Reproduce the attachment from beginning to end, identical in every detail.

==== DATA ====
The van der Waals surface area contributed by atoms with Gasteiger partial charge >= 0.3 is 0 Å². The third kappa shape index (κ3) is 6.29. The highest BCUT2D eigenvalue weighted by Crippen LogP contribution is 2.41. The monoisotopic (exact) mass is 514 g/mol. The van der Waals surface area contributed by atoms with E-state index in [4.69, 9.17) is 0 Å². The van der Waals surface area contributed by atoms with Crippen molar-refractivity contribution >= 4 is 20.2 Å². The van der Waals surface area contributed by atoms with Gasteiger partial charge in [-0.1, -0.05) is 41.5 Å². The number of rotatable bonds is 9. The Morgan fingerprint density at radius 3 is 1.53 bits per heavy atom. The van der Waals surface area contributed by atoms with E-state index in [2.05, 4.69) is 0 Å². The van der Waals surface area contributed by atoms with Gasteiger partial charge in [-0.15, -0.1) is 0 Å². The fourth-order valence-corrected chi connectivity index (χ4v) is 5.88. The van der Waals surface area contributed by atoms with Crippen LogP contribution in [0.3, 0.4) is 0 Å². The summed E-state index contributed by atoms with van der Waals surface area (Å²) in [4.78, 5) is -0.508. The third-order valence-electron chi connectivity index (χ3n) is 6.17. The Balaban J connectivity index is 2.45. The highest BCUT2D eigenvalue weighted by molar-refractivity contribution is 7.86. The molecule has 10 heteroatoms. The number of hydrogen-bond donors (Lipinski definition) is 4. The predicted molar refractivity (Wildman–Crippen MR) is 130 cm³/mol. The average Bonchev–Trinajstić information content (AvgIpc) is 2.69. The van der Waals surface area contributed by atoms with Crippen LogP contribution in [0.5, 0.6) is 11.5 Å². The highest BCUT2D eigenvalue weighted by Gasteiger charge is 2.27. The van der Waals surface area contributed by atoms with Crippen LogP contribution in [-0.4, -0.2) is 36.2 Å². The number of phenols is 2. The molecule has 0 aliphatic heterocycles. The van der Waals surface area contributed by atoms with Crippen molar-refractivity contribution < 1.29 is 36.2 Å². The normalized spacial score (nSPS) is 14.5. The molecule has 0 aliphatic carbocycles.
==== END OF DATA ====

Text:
The van der Waals surface area contributed by atoms with Gasteiger partial charge >= 0.3 is 0 Å². The third kappa shape index (κ3) is 6.29. The highest BCUT2D eigenvalue weighted by Crippen LogP contribution is 2.41. The monoisotopic (exact) mass is 514 g/mol. The van der Waals surface area contributed by atoms with E-state index in [4.69, 9.17) is 0 Å². The van der Waals surface area contributed by atoms with Crippen molar-refractivity contribution >= 4 is 20.2 Å². The van der Waals surface area contributed by atoms with Gasteiger partial charge in [-0.1, -0.05) is 41.5 Å². The number of rotatable bonds is 9. The Morgan fingerprint density at radius 3 is 1.53 bits per heavy atom. The van der Waals surface area contributed by atoms with E-state index in [2.05, 4.69) is 0 Å². The van der Waals surface area contributed by atoms with Gasteiger partial charge in [-0.15, -0.1) is 0 Å². The fourth-order valence-corrected chi connectivity index (χ4v) is 5.88. The van der Waals surface area contributed by atoms with Crippen LogP contribution in [0.3, 0.4) is 0 Å². The summed E-state index contributed by atoms with van der Waals surface area (Å²) in [4.78, 5) is -0.508. The third-order valence-electron chi connectivity index (χ3n) is 6.17. The Balaban J connectivity index is 2.45. The highest BCUT2D eigenvalue weighted by molar-refractivity contribution is 7.86. The molecule has 10 heteroatoms. The number of hydrogen-bond donors (Lipinski definition) is 4. The predicted molar refractivity (Wildman–Crippen MR) is 130 cm³/mol. The average Bonchev–Trinajstić information content (AvgIpc) is 2.69. The van der Waals surface area contributed by atoms with Crippen LogP contribution in [0.5, 0.6) is 11.5 Å². The highest BCUT2D eigenvalue weighted by Gasteiger charge is 2.27. The van der Waals surface area contributed by atoms with Crippen LogP contribution in [-0.4, -0.2) is 36.2 Å². The number of phenols is 2. The molecule has 0 aliphatic heterocycles. The van der Waals surface area contributed by atoms with Crippen molar-refractivity contribution < 1.29 is 36.2 Å². The normalized spacial score (nSPS) is 14.5. The molecule has 0 aliphatic carbocycles.